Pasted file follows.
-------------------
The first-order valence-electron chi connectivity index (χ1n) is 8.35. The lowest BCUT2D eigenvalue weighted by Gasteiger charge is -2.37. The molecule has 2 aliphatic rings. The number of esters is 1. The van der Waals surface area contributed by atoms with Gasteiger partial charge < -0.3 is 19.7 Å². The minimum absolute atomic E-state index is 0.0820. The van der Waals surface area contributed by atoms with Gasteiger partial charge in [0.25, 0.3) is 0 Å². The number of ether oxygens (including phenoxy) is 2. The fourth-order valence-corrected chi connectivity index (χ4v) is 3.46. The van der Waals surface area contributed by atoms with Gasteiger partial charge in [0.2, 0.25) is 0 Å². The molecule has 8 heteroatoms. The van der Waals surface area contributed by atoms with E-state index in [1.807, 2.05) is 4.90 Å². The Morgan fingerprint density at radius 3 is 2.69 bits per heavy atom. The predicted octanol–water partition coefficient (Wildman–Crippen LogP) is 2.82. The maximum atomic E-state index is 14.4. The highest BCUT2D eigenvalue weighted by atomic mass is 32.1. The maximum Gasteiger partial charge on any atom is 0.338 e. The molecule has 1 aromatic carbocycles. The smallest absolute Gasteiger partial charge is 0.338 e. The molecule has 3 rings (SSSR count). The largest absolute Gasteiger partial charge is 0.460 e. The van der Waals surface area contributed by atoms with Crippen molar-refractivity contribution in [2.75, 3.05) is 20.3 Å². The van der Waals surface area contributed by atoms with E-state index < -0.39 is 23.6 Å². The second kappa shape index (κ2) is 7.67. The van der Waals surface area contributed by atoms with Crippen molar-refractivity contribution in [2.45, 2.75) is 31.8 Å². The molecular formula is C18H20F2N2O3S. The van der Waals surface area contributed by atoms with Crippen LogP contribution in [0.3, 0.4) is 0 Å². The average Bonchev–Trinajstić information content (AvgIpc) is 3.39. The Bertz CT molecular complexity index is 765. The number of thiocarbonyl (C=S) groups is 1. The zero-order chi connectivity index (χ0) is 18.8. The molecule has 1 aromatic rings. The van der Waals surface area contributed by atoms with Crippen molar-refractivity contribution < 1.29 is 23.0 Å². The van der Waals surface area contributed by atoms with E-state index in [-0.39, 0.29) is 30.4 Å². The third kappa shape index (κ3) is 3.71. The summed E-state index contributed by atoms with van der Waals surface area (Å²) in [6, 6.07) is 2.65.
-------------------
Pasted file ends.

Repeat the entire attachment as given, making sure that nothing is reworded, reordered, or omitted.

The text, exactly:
The first-order valence-electron chi connectivity index (χ1n) is 8.35. The lowest BCUT2D eigenvalue weighted by Gasteiger charge is -2.37. The molecule has 2 aliphatic rings. The number of esters is 1. The van der Waals surface area contributed by atoms with Gasteiger partial charge < -0.3 is 19.7 Å². The minimum absolute atomic E-state index is 0.0820. The van der Waals surface area contributed by atoms with Gasteiger partial charge in [0.25, 0.3) is 0 Å². The number of ether oxygens (including phenoxy) is 2. The fourth-order valence-corrected chi connectivity index (χ4v) is 3.46. The van der Waals surface area contributed by atoms with Gasteiger partial charge in [0.2, 0.25) is 0 Å². The molecule has 8 heteroatoms. The van der Waals surface area contributed by atoms with E-state index in [1.807, 2.05) is 4.90 Å². The Morgan fingerprint density at radius 3 is 2.69 bits per heavy atom. The predicted octanol–water partition coefficient (Wildman–Crippen LogP) is 2.82. The maximum atomic E-state index is 14.4. The highest BCUT2D eigenvalue weighted by atomic mass is 32.1. The maximum Gasteiger partial charge on any atom is 0.338 e. The molecule has 1 aromatic carbocycles. The smallest absolute Gasteiger partial charge is 0.338 e. The molecule has 3 rings (SSSR count). The largest absolute Gasteiger partial charge is 0.460 e. The van der Waals surface area contributed by atoms with Crippen molar-refractivity contribution in [2.75, 3.05) is 20.3 Å². The van der Waals surface area contributed by atoms with E-state index < -0.39 is 23.6 Å². The second kappa shape index (κ2) is 7.67. The van der Waals surface area contributed by atoms with Crippen molar-refractivity contribution in [2.45, 2.75) is 31.8 Å². The molecular formula is C18H20F2N2O3S. The van der Waals surface area contributed by atoms with Crippen LogP contribution in [0.3, 0.4) is 0 Å². The average Bonchev–Trinajstić information content (AvgIpc) is 3.39. The Bertz CT molecular complexity index is 765. The number of thiocarbonyl (C=S) groups is 1. The zero-order chi connectivity index (χ0) is 18.8. The molecule has 1 aromatic rings. The van der Waals surface area contributed by atoms with Crippen molar-refractivity contribution < 1.29 is 23.0 Å². The van der Waals surface area contributed by atoms with E-state index in [-0.39, 0.29) is 30.4 Å². The third kappa shape index (κ3) is 3.71. The summed E-state index contributed by atoms with van der Waals surface area (Å²) in [6, 6.07) is 2.65.